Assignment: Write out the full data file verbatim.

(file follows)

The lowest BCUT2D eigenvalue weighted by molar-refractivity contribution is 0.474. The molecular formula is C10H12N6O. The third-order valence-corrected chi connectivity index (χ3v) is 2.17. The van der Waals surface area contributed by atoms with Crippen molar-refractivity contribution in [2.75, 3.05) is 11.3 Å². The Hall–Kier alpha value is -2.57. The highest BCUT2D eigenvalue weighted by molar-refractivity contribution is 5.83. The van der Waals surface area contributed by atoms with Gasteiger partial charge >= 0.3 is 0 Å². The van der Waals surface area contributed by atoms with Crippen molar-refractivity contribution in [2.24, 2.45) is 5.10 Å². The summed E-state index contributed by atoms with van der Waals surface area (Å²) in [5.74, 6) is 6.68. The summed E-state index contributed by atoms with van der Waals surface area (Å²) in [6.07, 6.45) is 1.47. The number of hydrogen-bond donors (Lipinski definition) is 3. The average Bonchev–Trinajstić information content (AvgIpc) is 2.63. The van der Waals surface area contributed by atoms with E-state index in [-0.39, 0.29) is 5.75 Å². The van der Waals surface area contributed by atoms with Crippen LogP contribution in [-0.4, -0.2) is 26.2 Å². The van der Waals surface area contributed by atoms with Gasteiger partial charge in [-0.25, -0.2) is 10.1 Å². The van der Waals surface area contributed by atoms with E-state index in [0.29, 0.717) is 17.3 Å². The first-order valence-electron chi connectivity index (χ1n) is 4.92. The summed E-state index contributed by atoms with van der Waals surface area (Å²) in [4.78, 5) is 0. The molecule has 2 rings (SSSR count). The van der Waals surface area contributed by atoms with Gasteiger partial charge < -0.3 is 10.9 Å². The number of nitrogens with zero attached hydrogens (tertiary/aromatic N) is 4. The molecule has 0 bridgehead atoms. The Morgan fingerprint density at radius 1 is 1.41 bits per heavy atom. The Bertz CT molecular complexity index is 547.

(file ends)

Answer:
The lowest BCUT2D eigenvalue weighted by molar-refractivity contribution is 0.474. The molecular formula is C10H12N6O. The third-order valence-corrected chi connectivity index (χ3v) is 2.17. The van der Waals surface area contributed by atoms with Crippen molar-refractivity contribution in [2.75, 3.05) is 11.3 Å². The Hall–Kier alpha value is -2.57. The highest BCUT2D eigenvalue weighted by molar-refractivity contribution is 5.83. The van der Waals surface area contributed by atoms with Gasteiger partial charge >= 0.3 is 0 Å². The van der Waals surface area contributed by atoms with Crippen molar-refractivity contribution in [2.24, 2.45) is 5.10 Å². The summed E-state index contributed by atoms with van der Waals surface area (Å²) in [5.74, 6) is 6.68. The summed E-state index contributed by atoms with van der Waals surface area (Å²) in [6.07, 6.45) is 1.47. The number of hydrogen-bond donors (Lipinski definition) is 3. The average Bonchev–Trinajstić information content (AvgIpc) is 2.63. The van der Waals surface area contributed by atoms with E-state index in [-0.39, 0.29) is 5.75 Å². The van der Waals surface area contributed by atoms with Crippen LogP contribution in [-0.4, -0.2) is 26.2 Å². The van der Waals surface area contributed by atoms with Gasteiger partial charge in [-0.25, -0.2) is 10.1 Å². The van der Waals surface area contributed by atoms with E-state index in [0.29, 0.717) is 17.3 Å². The first-order valence-electron chi connectivity index (χ1n) is 4.92. The summed E-state index contributed by atoms with van der Waals surface area (Å²) in [4.78, 5) is 0. The molecule has 2 rings (SSSR count). The van der Waals surface area contributed by atoms with Gasteiger partial charge < -0.3 is 10.9 Å². The number of nitrogens with zero attached hydrogens (tertiary/aromatic N) is 4. The molecule has 0 bridgehead atoms. The Morgan fingerprint density at radius 1 is 1.41 bits per heavy atom. The Bertz CT molecular complexity index is 547.